How to run a summer undergraduate research lab


That title should indicate a question rather than a set of instructions.

How do you run a research lab in the summertime?

We’re approaching that time when campuses get really quiet, except for us scientists who are working year-round.

Many of us have undergrads funded (through a variety of internal and external funds) to work in our labs in the summer. What does it take to make sure that get work gets done on schedule, in high volume, and with the proper level of quality control? What can you do to make sure that the students have the best research experience? Are those two things wholly compatible?

What policies and procedures do you have, if any? Do you use a timecard with fidelity? How often do students report on their work formally, and how much time do you actually work alongside your students? How much is expected of the students in terms of hours per week, research product, or both? Do you have students write up much their work in the summer, save all it for the fall, or do they just hand over data to you and you write it up?

Please share your favorite practices, and ones you know that don’t work, in the comments. We’ve got lots to learn from one another.

I imagine that marital and reproductive status affect how you run the lab over the summer, too.

I tell my undergrads that I have three priorities for summer research:

  1. Everybody is safe
  2. Everybody has a fun time
  3. Everybody is collecting genuine data that is designed to be part of a publication

I explain that all three are mutually compatible. We are doing real science, not a make-work research “experience.”

That said, I have almost no experience with personally mentoring undergraduates in the lab throughout the summer.  Students working with me in the summer head to a large rainforest field station with me for a few weeks. And then I leave them behind to continue their projects, typically in the hands of capable peers or mentors. As my wife has described my field site, both the atmosphere and physical environment resembles the hybrid of a college campus and a summer camp. I’ll be sharing plenty more about this while I’m on site, just a few weeks away. (Gaaah! Not ready!)

If there’s a meltdown in my absence, or if a hole pops up in my schedule, then I might return back to the forest before the summer ends. But otherwise, much of my mentorship is conducted via skype and email. Which is no small task. I don’t supervise my students doing their field projects as closely as I could, but I have found that giving students with great judgment latitude to make decisions works out really well. I don’t allow students with less-than-great judgment to work independently in the rainforest. I’ve gotten pretty good at picking out the right students in advance, with the help of my colleagues, but I also intentionally occasionally take chances on students who I think might be deserving of a the opportunity. I’ve gotten burned occasionally, including last summer when I had to send a student home after just a few days.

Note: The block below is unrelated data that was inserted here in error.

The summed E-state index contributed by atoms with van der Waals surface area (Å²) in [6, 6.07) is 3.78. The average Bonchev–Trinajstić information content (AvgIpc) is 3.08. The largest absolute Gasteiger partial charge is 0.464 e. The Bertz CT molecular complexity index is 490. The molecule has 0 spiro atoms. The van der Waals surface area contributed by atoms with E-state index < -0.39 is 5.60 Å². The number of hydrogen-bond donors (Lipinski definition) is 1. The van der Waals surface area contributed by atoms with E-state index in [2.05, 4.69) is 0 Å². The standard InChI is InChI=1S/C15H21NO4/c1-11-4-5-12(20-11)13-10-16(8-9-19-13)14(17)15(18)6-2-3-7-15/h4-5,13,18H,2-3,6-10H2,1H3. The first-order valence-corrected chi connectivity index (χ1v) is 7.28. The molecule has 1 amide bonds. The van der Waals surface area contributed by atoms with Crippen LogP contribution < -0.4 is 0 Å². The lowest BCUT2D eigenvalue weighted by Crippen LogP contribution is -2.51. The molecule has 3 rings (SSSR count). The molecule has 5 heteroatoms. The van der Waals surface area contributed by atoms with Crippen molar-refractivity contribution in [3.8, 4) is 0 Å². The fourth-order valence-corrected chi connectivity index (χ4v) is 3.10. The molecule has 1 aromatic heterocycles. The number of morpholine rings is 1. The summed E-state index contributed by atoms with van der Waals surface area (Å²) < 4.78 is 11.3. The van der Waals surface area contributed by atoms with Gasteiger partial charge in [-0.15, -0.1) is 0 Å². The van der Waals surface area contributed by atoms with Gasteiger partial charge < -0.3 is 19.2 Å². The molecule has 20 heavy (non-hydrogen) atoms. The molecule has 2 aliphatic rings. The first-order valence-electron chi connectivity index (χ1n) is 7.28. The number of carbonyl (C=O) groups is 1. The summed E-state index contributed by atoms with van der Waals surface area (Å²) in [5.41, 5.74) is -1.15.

I don’t think I could or would want to spend my summer in my lab. It’s glorious outside, and I want to travel, often in the guise of science, and I also want to spend lots of time with my family. So, when I’m not at my field station, I’m often working at home. There’s no shortage of writing projects that need my attention. If I were in the lab with students all summer, when would I be able to write?

7 thoughts on “How to run a summer undergraduate research lab

  1. Hey Terry,

    Really great post–really enjoy your blog in general.

    This is my first summer having a big group of students in the lab. The field site is a little drive away from our campus, so some students are going to be working in the lab on campus, and some are going to be out in the field. I’m going to have a couple of days of training for the whole group. First, on campus, where the projects that we’re working on will be put into context and the whole group will learn a little bit about insect ID. Then, we’ll spend a day out in the field getting to know the ecosystem. This gives the lab folks an idea of where the insects they’ll be sorting come from, and the field folks and idea of what the people in the lab are doing.

    Each student is likely going to work 1-2 days per week (all volunteers, no funding), and I think I’m going to log hours with a google doc excel sheet. I’m going to be bouncing between the lab and field, but I’m hoping once I get them going that I can spend my time on getting a bunch of writing done (probably a pipe dream!).

    I’m still not sure how the logistics will work, but hopefully we can have a productive summer. Good luck!


    • Thanks, and good luck! To retain volunteers, maybe assigning critical roles to good ones (data management). One thing that occurred to me just now is that you could set up google forms for the spreadsheet so they have a quick route to make new entries. It’s really easy if you haven’t done it before.

  2. As an “ADD ecologist” with interests and collaborators in lots of different fields, I often have students working on very different projects, e.g., modelling caterpillar physiology vs. plant community ecology in the field vs. informatics type macroecology/biogeography. We still meet as a lab once a week, and this summer I will be trying a joint meeting with another lab (plant ecophys). We read and discuss a paper and have lunch together, and towards the end of the summer use the meeting to share preliminary results.